Metaverse app BUD is chasing the heels of Web 3.0 and preparing for growth. The Singaporean company will be forging ahead with a hefty sum in its pocket thanks to another lucrative funding round by major investors. The company looks as legit as a metaverse can get at this point in time, but that doesn’t mean its in-app transactions and non-fungible token (NFT) investments will be risk-free.
Here’s the background on the BUD metaverse app and what users should look out for as the platform (and others like it) evolves.
BUD has scored another funding round to propel its metaverse vision.
BUD, founded by former Snap Inc. (SNAP) engineers Risa Feng and Shawn Lin in 2019, secured a $37 million Series B funding round on May 23. Sequoia Capital India led the round and joined other investors like GGV Capital, Clearvue Partners, NetEase, Sky9 Capital, Source Code Capital, Northern Light Venture Capital, and Iming Venture Partners.
The latest round brings BUD’s total funding to $60 million after a seed and venture round plus a dual Series A.
The funding will help BUD propel its 3D metaverse platform to the masses (it isn't clear how many active users currently inhabit the BUD metaverse).
BUD will launch an NFT marketplace.
BUD plans to launch an NFT marketplace, which could bolster transactions of in-universe virtual assets. BUD says the launch is coming soon, but it's keeping a low profile on details (like which blockchain and cryptocurrency the marketplace will use).
Founder Shawn Lin said about the holistic platform, “While BUD makes 3D content creation possible for mainstream Gen Z consumers, we will continue to bring blockchain to mainstream consumers and allow our creators to truly own and monetize their creations.”
The BUD metaverse platform is as legit as can be — but that doesn’t make it risk-free.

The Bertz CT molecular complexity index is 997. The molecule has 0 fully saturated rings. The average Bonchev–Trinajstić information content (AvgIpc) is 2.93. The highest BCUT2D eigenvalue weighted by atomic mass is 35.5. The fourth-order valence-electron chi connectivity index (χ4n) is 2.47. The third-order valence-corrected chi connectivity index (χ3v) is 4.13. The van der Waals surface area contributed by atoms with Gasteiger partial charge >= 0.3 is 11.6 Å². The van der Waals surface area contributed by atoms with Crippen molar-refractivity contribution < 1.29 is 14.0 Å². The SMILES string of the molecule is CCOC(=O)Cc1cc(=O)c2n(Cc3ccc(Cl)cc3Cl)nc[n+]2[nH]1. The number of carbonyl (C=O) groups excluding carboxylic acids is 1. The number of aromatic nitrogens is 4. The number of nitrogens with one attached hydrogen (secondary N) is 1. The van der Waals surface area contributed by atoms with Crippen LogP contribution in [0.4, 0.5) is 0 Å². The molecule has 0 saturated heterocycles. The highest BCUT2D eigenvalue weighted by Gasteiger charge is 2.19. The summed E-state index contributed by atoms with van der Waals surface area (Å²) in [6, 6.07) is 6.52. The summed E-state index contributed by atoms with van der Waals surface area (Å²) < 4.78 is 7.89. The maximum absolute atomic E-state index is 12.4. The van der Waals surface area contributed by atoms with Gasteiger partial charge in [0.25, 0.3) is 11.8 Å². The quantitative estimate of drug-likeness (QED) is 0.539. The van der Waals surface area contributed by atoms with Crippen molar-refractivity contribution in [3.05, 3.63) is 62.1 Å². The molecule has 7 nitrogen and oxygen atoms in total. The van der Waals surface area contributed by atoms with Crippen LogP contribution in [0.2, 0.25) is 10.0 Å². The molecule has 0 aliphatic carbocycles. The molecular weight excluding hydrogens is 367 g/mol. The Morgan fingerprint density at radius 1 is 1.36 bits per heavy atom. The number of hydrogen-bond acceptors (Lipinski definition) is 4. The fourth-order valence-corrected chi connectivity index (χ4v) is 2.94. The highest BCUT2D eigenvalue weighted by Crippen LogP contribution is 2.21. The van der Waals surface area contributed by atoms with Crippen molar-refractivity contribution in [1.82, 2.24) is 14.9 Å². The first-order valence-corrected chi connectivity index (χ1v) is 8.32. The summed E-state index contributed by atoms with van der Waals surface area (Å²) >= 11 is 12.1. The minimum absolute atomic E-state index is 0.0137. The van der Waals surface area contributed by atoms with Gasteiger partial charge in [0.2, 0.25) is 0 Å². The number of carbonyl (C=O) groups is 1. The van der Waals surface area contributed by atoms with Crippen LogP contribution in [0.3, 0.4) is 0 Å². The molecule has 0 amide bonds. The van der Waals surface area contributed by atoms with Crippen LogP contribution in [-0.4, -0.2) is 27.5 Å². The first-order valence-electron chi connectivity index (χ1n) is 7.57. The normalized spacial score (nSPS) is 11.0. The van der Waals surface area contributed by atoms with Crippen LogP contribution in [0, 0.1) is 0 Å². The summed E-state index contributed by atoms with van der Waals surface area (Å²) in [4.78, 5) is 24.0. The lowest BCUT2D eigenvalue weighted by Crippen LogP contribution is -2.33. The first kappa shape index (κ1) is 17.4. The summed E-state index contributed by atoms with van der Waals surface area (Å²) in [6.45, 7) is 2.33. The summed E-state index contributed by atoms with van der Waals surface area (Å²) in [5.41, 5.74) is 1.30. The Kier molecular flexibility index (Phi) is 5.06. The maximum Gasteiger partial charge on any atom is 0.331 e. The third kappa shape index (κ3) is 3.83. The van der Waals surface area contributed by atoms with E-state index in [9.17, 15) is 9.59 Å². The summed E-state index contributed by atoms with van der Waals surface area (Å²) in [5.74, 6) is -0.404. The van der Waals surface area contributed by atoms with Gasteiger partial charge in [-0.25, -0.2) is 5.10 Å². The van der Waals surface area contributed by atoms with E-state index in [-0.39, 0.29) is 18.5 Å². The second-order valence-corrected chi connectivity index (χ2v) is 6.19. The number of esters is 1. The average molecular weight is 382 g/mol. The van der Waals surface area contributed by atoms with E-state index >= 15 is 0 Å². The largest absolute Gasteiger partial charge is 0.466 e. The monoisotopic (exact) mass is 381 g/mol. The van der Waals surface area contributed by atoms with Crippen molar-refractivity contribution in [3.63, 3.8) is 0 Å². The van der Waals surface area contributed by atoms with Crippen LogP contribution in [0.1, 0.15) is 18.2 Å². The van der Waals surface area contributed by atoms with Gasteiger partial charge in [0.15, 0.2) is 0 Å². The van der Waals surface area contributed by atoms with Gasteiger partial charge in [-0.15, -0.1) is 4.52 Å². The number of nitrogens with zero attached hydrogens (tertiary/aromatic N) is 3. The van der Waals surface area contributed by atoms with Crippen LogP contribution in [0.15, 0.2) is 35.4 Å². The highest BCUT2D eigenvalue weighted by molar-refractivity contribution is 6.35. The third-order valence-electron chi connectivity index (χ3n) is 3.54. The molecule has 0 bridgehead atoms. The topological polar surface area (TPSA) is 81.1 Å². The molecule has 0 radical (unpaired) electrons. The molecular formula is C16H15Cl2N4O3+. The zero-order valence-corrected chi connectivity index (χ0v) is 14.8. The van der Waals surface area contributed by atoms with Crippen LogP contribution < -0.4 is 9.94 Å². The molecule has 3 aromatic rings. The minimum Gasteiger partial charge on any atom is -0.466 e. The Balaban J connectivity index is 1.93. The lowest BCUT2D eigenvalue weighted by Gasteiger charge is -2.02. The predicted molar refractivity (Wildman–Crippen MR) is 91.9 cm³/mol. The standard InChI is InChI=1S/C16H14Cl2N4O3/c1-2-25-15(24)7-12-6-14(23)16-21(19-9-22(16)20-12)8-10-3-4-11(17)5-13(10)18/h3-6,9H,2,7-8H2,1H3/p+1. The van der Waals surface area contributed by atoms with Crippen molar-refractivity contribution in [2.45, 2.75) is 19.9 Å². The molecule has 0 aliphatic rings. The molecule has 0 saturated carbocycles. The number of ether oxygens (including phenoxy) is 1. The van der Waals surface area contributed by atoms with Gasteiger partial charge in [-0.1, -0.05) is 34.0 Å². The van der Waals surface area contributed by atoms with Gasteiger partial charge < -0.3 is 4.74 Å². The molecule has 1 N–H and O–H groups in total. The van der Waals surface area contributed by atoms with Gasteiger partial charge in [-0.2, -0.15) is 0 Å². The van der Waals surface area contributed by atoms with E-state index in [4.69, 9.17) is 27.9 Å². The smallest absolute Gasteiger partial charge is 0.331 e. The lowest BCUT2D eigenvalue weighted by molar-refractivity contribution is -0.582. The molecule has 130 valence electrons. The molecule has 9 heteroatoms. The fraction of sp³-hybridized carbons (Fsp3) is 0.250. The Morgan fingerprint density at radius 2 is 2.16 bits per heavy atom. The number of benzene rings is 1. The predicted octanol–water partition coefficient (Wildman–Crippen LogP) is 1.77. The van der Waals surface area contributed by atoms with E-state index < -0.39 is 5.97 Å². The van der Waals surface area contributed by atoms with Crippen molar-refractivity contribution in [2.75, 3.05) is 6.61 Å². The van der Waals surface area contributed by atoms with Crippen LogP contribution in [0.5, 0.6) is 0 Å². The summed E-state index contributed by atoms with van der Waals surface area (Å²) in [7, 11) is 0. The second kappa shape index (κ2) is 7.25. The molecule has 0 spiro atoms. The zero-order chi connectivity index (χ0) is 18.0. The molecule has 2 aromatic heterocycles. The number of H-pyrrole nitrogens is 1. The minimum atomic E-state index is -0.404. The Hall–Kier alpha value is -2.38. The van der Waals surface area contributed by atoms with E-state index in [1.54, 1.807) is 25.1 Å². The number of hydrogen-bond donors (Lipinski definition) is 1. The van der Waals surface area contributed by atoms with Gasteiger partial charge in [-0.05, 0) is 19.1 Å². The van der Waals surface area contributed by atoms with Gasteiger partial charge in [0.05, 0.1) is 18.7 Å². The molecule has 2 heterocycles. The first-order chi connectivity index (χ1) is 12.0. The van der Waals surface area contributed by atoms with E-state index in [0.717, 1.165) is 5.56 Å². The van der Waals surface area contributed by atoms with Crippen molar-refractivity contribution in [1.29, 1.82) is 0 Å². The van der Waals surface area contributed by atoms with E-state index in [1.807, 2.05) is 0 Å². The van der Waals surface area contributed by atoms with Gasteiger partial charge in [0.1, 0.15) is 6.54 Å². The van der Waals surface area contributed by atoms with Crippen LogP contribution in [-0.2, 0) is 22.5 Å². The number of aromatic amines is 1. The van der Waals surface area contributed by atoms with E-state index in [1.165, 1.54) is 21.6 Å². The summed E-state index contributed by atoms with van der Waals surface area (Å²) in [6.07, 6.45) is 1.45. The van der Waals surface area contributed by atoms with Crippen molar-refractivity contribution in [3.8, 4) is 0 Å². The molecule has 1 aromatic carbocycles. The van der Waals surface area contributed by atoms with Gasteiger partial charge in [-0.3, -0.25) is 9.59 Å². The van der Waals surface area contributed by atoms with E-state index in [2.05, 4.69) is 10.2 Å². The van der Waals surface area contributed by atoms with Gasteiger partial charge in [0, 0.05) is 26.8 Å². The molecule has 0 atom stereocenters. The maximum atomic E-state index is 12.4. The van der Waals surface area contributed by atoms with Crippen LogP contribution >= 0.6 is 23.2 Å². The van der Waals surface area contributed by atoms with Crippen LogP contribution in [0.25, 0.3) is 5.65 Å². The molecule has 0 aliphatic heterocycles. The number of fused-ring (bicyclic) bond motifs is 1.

There isn't enough historical data to determine the true risks associated with using metaverse platforms. For apps like BUD, the obvious risks are in-app transactions. There are also risks associated with the upcoming NFT marketplace.
Corporate and recreational metaverses are at risk of experiencing cybercrime such as deep fakes, data breaches, and asset hacks. Even external virtual reality headsets can be hacked, which adds another layer of cybersecurity requirements. Meanwhile, millions of dollars worth of NFTs are stolen so frequently that it feels like a constant wave. Actor Seth Green just lost about $308,000 worth of NFTs, and last month a hacker made off with $1 million worth of Bored Ape Yacht Club NFTs.
BUD has been called a metaverse “created by and for Gen Z.” Protecting young, often financially vulnerable individuals is extremely important, and it makes sense to test the waters with new metaverse platforms before embodying their every feature. The metaverse industry is so young that even BUD, founded in 2019, is considered one of the early adopters. While the BUD app is legit, it can still be home to unsavory activity, and both the app and its users should take extra cybersecurity precautions.